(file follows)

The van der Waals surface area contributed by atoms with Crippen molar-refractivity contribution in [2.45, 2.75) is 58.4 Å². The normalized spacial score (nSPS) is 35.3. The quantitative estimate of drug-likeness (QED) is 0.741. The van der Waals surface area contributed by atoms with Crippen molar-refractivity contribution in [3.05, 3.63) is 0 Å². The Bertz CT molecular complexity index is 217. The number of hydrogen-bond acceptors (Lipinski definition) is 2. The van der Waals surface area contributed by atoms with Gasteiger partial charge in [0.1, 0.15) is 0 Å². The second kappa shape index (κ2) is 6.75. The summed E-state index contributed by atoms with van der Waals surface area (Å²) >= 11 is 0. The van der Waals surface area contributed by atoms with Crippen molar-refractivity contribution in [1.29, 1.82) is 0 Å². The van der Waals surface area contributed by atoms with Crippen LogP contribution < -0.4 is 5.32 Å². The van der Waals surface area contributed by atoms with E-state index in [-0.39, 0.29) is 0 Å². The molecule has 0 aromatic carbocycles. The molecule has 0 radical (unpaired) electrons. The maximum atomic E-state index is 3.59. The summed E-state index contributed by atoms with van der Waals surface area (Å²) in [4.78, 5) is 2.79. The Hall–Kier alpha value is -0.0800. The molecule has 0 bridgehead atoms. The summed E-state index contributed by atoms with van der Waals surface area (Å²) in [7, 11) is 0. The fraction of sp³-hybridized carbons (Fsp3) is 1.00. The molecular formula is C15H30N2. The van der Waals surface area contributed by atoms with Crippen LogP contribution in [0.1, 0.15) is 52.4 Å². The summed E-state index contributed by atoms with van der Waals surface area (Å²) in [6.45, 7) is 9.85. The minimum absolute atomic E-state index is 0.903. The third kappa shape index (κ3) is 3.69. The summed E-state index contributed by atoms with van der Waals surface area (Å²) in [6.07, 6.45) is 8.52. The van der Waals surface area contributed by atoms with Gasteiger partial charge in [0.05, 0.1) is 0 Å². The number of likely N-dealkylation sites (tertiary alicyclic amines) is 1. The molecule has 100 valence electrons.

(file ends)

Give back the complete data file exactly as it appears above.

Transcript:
The van der Waals surface area contributed by atoms with Crippen molar-refractivity contribution in [2.45, 2.75) is 58.4 Å². The normalized spacial score (nSPS) is 35.3. The quantitative estimate of drug-likeness (QED) is 0.741. The van der Waals surface area contributed by atoms with Crippen molar-refractivity contribution in [3.05, 3.63) is 0 Å². The Bertz CT molecular complexity index is 217. The number of hydrogen-bond acceptors (Lipinski definition) is 2. The van der Waals surface area contributed by atoms with Gasteiger partial charge in [0.1, 0.15) is 0 Å². The second kappa shape index (κ2) is 6.75. The summed E-state index contributed by atoms with van der Waals surface area (Å²) >= 11 is 0. The van der Waals surface area contributed by atoms with Crippen molar-refractivity contribution in [1.29, 1.82) is 0 Å². The van der Waals surface area contributed by atoms with Crippen LogP contribution < -0.4 is 5.32 Å². The van der Waals surface area contributed by atoms with E-state index in [-0.39, 0.29) is 0 Å². The molecule has 0 aromatic carbocycles. The molecule has 0 radical (unpaired) electrons. The maximum atomic E-state index is 3.59. The summed E-state index contributed by atoms with van der Waals surface area (Å²) in [4.78, 5) is 2.79. The Hall–Kier alpha value is -0.0800. The molecule has 0 bridgehead atoms. The summed E-state index contributed by atoms with van der Waals surface area (Å²) in [7, 11) is 0. The fraction of sp³-hybridized carbons (Fsp3) is 1.00. The molecular formula is C15H30N2. The van der Waals surface area contributed by atoms with Crippen LogP contribution in [0.1, 0.15) is 52.4 Å². The summed E-state index contributed by atoms with van der Waals surface area (Å²) in [6.45, 7) is 9.85. The minimum absolute atomic E-state index is 0.903. The third kappa shape index (κ3) is 3.69. The summed E-state index contributed by atoms with van der Waals surface area (Å²) in [6.07, 6.45) is 8.52. The van der Waals surface area contributed by atoms with Gasteiger partial charge in [0.05, 0.1) is 0 Å². The number of likely N-dealkylation sites (tertiary alicyclic amines) is 1. The molecule has 100 valence electrons.